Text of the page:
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April 11, 2021

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The Herbery expands as new location opens on Fourth Plain in Orchards

Clark County cannabis chain now has 4 stores

By , Columbian business reporter
5 Photos
Herbtender Amy Johnson, facing, assists a customer with an order while working at the new location of The Herbery on the opening day Wednesday afternoon. The new store is at 12001 N.E. Fourth Plain Blvd.
Herbtender Amy Johnson, facing, assists a customer with an order while working at the new location of The Herbery on the opening day Wednesday afternoon. The new store is at 12001 N.E. Fourth Plain Blvd. (Photos by Amanda Cowan/The Columbian) Photo Gallery

It’s only been a few months since cannabis retailer The Herbery opened the doors of its Hazel Dell store, but the local chain is already debuting its next shop, this time in east Vancouver in the Orchards area. The new Herbery opened Wednesday at 12001 N.E. Fourth Plain Blvd., in the building formerly occupied by hardware and electronics store Duck’s. The newest opening brings the chain to a total of four stores.

Unlike the Hazel Dell shop, which was the brand’s first foray into unincorporated Clark County, co-owner Jim Mullen said he doesn’t view the Fourth Plain shop as an expansion. It’s intended as a direct replacement for The Herbery’s original store on Northeast 164th Avenue, which closed last year.

“Hazel Dell — our store on 78th (Street) — we had always considered that to be our fourth store,” Mullen said.

That was the original plan, but The Herbery owners got word partway through 2019 that the landlord at 164th Avenue would not renew the shop’s lease due to banking issues stemming from the fact that marijuana sales are still illegal at the federal level.

The search for a replacement location was already well underway when the store closed in November, Mullen said, and The Herbery owners opted to keep pushing forward on the Hazel Dell store at the same time.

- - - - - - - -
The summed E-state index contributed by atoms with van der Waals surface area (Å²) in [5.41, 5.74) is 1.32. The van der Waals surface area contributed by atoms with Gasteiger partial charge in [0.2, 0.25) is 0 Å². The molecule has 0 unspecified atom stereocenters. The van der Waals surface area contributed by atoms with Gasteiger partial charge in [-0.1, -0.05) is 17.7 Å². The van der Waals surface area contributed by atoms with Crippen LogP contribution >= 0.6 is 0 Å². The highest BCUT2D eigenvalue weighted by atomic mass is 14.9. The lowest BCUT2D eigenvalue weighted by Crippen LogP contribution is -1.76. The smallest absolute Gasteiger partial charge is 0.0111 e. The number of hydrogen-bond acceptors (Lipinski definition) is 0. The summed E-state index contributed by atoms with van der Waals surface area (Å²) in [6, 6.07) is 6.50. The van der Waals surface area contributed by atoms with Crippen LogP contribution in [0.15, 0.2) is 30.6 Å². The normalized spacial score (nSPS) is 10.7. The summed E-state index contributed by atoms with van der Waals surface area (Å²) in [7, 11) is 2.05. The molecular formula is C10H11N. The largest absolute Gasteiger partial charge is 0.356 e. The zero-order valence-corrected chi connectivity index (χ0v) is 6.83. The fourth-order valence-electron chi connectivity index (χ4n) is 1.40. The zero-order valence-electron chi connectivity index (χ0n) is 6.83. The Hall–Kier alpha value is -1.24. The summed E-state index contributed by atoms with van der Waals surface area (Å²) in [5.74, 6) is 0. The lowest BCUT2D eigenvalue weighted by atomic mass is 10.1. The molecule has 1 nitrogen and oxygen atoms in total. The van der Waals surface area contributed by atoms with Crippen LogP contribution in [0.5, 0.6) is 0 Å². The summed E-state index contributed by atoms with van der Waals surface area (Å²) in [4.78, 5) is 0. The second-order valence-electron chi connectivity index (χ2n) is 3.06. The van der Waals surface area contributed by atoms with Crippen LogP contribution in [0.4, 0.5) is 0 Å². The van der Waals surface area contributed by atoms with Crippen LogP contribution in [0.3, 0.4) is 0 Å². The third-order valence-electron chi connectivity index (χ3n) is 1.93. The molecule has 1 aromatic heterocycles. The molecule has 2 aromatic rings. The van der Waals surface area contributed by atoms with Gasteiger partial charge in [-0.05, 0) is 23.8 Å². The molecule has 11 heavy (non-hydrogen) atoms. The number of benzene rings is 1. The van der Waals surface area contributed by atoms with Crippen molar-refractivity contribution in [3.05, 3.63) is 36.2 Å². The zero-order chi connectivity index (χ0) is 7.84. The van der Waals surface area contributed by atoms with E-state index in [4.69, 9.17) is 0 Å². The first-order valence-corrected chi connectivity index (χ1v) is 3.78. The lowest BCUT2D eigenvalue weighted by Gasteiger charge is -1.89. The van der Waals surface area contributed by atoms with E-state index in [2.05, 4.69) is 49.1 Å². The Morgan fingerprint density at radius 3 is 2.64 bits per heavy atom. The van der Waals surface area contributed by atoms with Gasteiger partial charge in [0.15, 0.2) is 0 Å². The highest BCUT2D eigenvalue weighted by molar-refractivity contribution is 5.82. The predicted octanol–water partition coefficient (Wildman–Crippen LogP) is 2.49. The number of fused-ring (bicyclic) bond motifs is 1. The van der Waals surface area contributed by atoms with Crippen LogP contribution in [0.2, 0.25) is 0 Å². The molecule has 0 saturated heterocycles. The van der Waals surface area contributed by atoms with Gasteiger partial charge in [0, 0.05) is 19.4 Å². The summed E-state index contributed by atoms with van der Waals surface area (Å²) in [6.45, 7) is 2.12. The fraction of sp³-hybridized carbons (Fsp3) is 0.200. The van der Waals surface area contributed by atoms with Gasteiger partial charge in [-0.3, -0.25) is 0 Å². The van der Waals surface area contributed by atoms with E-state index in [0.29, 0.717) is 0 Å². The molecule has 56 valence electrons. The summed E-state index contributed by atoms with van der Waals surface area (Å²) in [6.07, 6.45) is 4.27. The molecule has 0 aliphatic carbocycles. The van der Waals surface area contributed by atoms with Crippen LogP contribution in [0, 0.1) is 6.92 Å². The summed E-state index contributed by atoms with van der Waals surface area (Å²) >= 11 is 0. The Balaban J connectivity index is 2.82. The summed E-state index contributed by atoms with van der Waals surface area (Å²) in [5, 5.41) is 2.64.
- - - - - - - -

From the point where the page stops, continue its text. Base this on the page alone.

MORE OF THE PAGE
Opening two stores in one year was challenging, he said, but not unheard of for The Herbery — the retailer opened its St. Johns location in May 2015, just three months after the original store. The COVID-19 pandemic impacted the process this time around, making the development of both stores a little more drawn-out.

“Our timing was a little different at the beginning of the year, but this is how it worked out,” Mullen said.

The pandemic didn’t create a reason for the business to hit pause on either project. Sales have remained consistent throughout the year, which Mullen attributed to a combination of factors, including stimulus checks and enhanced unemployment benefits, as well as more consumers finding themselves stuck at home and a temporary regulatory change to allow curbside pickup.

The Fourth Plain store proved to be the more complicated of the two new locations to build out, he said, because it required an extensive renovation of the building to bring it up to current code, as well as a rebuild of the parking lot.

“Basically the entire building is brand new,” he said.

Bigger footprints

The Hazel Dell location took over the former home of the Dragon King restaurant, and Mullen said the building and foundation were in great condition, so the most complicated part of the conversion was just removing kitchen infrastructure like gas and drainage piping.

Both of the new stores are significantly bigger than the earlier Herbery shops — Hazel Dell is 5,000 square feet and Orchards is 4,000, compared with 2,600 square feet at the Chkalov store and 2,200 at St. Johns.

Mullen previously said that the most immediate use for the extra space at Hazel Dell would be for social distancing during the pandemic, but he added that the store includes an event room that the owners hope can be used to host classes once the pandemic is over.

Washington law allows up to five cannabis retail licenses per business entity, meaning there’s room for one more Herbery store. Mullen didn’t rule the idea out, but he said there’s nothing planned.

The addition of the two new stores brings the company to more than 100 staff in total, he said, so for the time being the focus is going to be on getting everybody settled in.


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